Publications by authors named "Tom Bukowski"

2 Publications

  • Page 1 of 1

A dual-targeting PDGFRbeta/VEGF-A molecule assembled from stable antibody fragments demonstrates anti-angiogenic activity in vitro and in vivo.

MAbs 2010 Jan-Feb;2(1):20-34. Epub 2010 Jan 2.

Antibody Discovery and Assay Technology, ZymoGenetics, Inc., Seattle, WA, USA.

Targeting angiogenesis is a promising approach to the treatment of solid tumors and age-related macular degeneration (AMD). Inhibition of vascularization has been validated by the successful marketing of monoclonal antibodies (mAbs) that target specific growth factors or their receptors, but there is considerable room for improvement in existing therapies. Combination of mAbs targeting both the VEGF and PDGF pathways has the potential to increase the efficacy of anti-angiogenic therapy without the accompanying toxicities of tyrosine kinase inhibitors and the inability to combine efficiently with traditional chemotherapeutics. However, development costs and regulatory issues have limited the use of combinatorial approaches for the generation of more efficacious treatments. The concept of mediating disease pathology by targeting two antigens with one therapeutic was proposed over two decades ago. While mAbs are particularly suitable candidates for a dual-targeting approach, engineering bispecificity into one molecule can be difficult due to issues with expression and stability, which play a significant role in manufacturability. Here, we address these issues upstream in the process of developing a bispecific antibody (bsAb). Single-chain antibody fragments (scFvs) targeting PDGFRbeta and VEGF-A were selected for superior stability. The scFvs were fused to both termini of human Fc to generate a bispecific, tetravalent molecule. The resulting molecule displays potent activity, binds both targets simultaneously, and is stable in serum. The assembly of a bsAb using stable monomeric units allowed development of an anti-PDGFRB/VEGF-A antibody capable of attenuating angiogenesis through two distinct pathways and represents an efficient method for rapid engineering of dual-targeting molecules.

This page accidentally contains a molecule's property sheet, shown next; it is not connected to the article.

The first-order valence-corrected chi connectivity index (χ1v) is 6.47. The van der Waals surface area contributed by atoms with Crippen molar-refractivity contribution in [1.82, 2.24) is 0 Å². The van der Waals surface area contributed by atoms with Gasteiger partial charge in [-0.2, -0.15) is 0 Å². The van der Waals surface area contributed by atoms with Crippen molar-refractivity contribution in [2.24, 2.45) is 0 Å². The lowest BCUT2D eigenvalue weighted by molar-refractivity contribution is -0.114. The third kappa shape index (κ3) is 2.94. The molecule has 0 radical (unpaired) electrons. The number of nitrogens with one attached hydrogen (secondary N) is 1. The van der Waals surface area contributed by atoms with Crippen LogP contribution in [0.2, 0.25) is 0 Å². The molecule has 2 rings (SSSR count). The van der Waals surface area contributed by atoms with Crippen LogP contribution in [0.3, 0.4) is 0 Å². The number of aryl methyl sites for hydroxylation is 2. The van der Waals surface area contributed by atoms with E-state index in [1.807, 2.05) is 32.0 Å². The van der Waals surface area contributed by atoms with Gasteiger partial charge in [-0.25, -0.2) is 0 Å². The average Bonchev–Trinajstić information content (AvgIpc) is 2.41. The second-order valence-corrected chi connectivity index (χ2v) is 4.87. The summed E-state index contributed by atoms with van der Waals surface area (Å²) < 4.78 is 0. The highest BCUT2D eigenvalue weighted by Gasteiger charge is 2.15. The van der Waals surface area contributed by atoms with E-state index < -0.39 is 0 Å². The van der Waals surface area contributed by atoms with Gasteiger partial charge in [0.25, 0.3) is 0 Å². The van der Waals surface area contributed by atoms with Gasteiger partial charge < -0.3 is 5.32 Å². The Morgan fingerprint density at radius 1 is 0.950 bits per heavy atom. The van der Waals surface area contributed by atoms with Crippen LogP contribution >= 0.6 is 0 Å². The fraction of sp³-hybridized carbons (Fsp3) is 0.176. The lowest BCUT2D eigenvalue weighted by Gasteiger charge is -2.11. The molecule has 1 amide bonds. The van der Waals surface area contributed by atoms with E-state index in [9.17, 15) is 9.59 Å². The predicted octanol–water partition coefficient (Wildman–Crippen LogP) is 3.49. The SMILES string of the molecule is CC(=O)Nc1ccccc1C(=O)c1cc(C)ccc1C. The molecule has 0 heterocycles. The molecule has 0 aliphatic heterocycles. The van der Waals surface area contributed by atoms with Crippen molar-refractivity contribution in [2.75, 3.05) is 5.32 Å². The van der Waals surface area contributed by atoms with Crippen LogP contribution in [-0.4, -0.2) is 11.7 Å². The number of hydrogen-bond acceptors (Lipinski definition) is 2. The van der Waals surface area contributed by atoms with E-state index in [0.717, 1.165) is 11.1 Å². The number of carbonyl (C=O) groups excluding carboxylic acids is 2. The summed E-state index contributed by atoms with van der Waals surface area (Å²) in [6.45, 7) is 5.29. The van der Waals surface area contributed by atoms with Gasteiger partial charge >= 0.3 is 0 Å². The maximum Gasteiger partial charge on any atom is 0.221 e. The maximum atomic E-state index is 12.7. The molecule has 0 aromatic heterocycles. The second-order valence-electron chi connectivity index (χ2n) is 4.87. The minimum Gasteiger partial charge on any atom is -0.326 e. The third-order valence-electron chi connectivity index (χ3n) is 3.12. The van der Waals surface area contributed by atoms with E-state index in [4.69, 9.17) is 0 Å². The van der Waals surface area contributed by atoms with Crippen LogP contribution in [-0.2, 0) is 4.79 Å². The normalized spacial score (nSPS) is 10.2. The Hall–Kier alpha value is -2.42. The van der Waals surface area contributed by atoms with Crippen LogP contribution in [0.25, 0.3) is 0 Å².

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http://www.ncbi.nlm.nih.gov/pmc/articles/PMC2828575PMC
http://dx.doi.org/10.4161/mabs.2.1.10498DOI Listing
June 2010

Interleukin 31, a cytokine produced by activated T cells, induces dermatitis in mice.

Nat Immunol 2004 Jul 6;5(7):752-60. Epub 2004 Jun 6.

Department of Immunology, ZymoGenetics, 1201 Eastlake Avenue East, Seattle, Washington 98102, USA.

T cell-derived cytokines are important in the development of an effective immune response, but when dysregulated they can promote disease. Here we identify a four-helix bundle cytokine we have called interleukin 31 (IL-31), which is preferentially produced by T helper type 2 cells. IL-31 signals through a receptor composed of IL-31 receptor A and oncostatin M receptor. Expression of IL-31 receptor A and oncostatin M receptor mRNA was induced in activated monocytes, whereas epithelial cells expressed both mRNAs constitutively. Transgenic mice overexpressing IL-31 developed severe pruritus, alopecia and skin lesions. Furthermore, IL-31 receptor expression was increased in diseased tissues derived from an animal model of airway hypersensitivity. These data indicate that IL-31 may be involved in promoting the dermatitis and epithelial responses that characterize allergic and non-allergic diseases.
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http://dx.doi.org/10.1038/ni1084DOI Listing
July 2004